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  Tale of Samurai Cooking, A Mean Cuisine
Year: 2013
Director: Yuzo Asahara
Stars: Aya Ueto, Kengo Kôra, Kimiko Yo, Riko Narumi, Tasuko Emoto, Kenta Hamano, Hana Ebise, Ayane Omori, Toshiki Ayata, Eri Fuse, Manabu Ino, Shizuka Izumi, Takeshi Kaga, Mitsuki Kuromatsu
Genre: Comedy, Drama, Romance, HistoricalBuy from Amazon
Rating:  7 (from 1 vote)
Review: Haru Funaki (Aya Ueto), a young maid serving a feudal lord during the Edo period in Japan, has remarkable taste buds and is an outstanding cook. Outspoken by nature, Haru has already lost one husband through divorce leaving her a virtual social pariah yet the Lady Shinyoyin dotes on her fondly, admiring her remarkable culinary abilities. With a single taste Haru identifies every single ingredient in a complex soup prepared by the top samurai chef in the Kaga region. Bowled over by Haru's talent, he entreats her to marry his son Yasunobu (Kengo Kôra). At first Haru declines, since Yasunobu happens to be some years younger, yet faced with an uncertain future and intrigued by the opportunity to cook for the wealthiest estates in Kaga, she relents. Unfortunately it turns out Yasunobu is indifferent about his new wife ("Women are like potatoes. Peel them and they're all the same, no matter where they grow"), having lost the real love of his life to his best friend, and values the sword above the kitchen knife. Aghast to learn her husband has neither the talent nor inclination to uphold his family's foodie tradition, Haru resolves to set him straight on the art of cooking.

As the title says, this is based on a true story. During the Edo period so-called 'kitchen samurai' specialized in food much as other classes of samurai would specialize in archery, horse-riding or swordsmanship. In the context of such a male-centric society, A Tale of Samurai Cooking: A True Love Story pleasingly highlights the important contribution of one gifted, outspoken young woman to a family legacy that went on to influence the entire subsequent history of Japanese food culture. Food as philosophy is a theme underlining a selection of choice international movie morsels from Babette's Feast (1987) to the Ang Lee favourite Eat, Drink, Man, Woman (1994), Chocolat (2000), and the German-made Eden (2006), a genre once savoured by foreign film gourmands though increasingly derided by non-foodies less taken with hackneyed life lessons dispensed through cookery.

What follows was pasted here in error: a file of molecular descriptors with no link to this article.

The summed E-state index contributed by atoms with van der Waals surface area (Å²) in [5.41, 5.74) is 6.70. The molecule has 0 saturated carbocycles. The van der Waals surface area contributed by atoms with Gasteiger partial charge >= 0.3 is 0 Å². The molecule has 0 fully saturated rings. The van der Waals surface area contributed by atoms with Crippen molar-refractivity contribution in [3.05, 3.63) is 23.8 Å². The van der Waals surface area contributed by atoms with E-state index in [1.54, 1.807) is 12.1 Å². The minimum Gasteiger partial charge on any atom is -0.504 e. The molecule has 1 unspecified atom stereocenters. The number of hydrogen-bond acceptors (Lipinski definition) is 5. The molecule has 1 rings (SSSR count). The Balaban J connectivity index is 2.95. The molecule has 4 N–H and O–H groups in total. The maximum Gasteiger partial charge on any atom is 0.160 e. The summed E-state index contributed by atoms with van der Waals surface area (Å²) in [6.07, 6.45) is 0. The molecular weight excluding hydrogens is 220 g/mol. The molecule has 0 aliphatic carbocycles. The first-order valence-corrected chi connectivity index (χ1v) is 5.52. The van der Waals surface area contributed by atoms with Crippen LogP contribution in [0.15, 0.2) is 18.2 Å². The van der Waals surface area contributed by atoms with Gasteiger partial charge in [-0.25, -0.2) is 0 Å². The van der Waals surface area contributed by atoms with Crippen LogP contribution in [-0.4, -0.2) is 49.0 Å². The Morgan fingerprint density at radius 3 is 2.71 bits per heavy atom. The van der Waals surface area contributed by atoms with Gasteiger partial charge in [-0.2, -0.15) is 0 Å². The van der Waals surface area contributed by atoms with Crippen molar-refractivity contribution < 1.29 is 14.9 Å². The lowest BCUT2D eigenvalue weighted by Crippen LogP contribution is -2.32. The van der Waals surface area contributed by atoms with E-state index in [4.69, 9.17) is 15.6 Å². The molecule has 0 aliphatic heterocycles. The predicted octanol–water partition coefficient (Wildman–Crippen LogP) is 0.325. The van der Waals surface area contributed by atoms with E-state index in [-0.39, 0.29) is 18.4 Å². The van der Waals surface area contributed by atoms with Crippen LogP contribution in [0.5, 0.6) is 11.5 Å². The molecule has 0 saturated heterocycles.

While Yuzo Asahara does not achieve the same heady brew of Juzo Itami's hilariously spaghetti western-styled food-as-sex analogy Tampopo (1987) (still Japan's premier contribution to the food as philosophy genre), to his credit the film manages to touch on the many nuances of food: as an expression of artistry and emotion, a sign of social status, even a form of political protest. For the most part it is a gentle comedy of manners interlaced with a beguiling love story that yokes considerable charm in showing Haru gently yet firmly coax macho samurai Yasunobu into honing his skills and taking pride in his role as kitchen samurai. In a way the film is less concerned with food per se than it is with duty, a very Japanese theme. It slots into a long tradition of Japanese stories that argue how by diligently applying one's self to a task, investing passion and heart, one can transform the seemingly trivial or demeaning into an act of great significance or consequence. Such diligence is the mark of a true samurai or woman for that matter. After a relatively lighthearted first half the message grows particularly resonant later when events take a darker turn. The death of the Lord of Kaga and the rise of anti-reformists sparks a downturn in the fortunes of Yasunobu's friends. While other samurai plot sedition, Yasunobu balks at the indignity of cooking for his oppressors forcing Haru to risk everything to dissuade him from joining an assassination attempt to prepare a lavish banquet for the despised Tokugawa lords celebrating Koga cuisine. Aya Ueto, who ten years prior headlined Ryuhei Kitamura's visceral ninja girl actioner Azumi (2003), gives a rounded, affecting performance that persuasively illustrates the wisdom in feminine values over masculine values at several key points. Warmhearted and humanistic the film should appeal even to those less enamoured with Japanese period fare, emphasizing a sweetly romantic tenderness and subtly goofy humour that disproves the idea all samurai movies are stoic and solemn.

Reviewer: Andrew Pragasam


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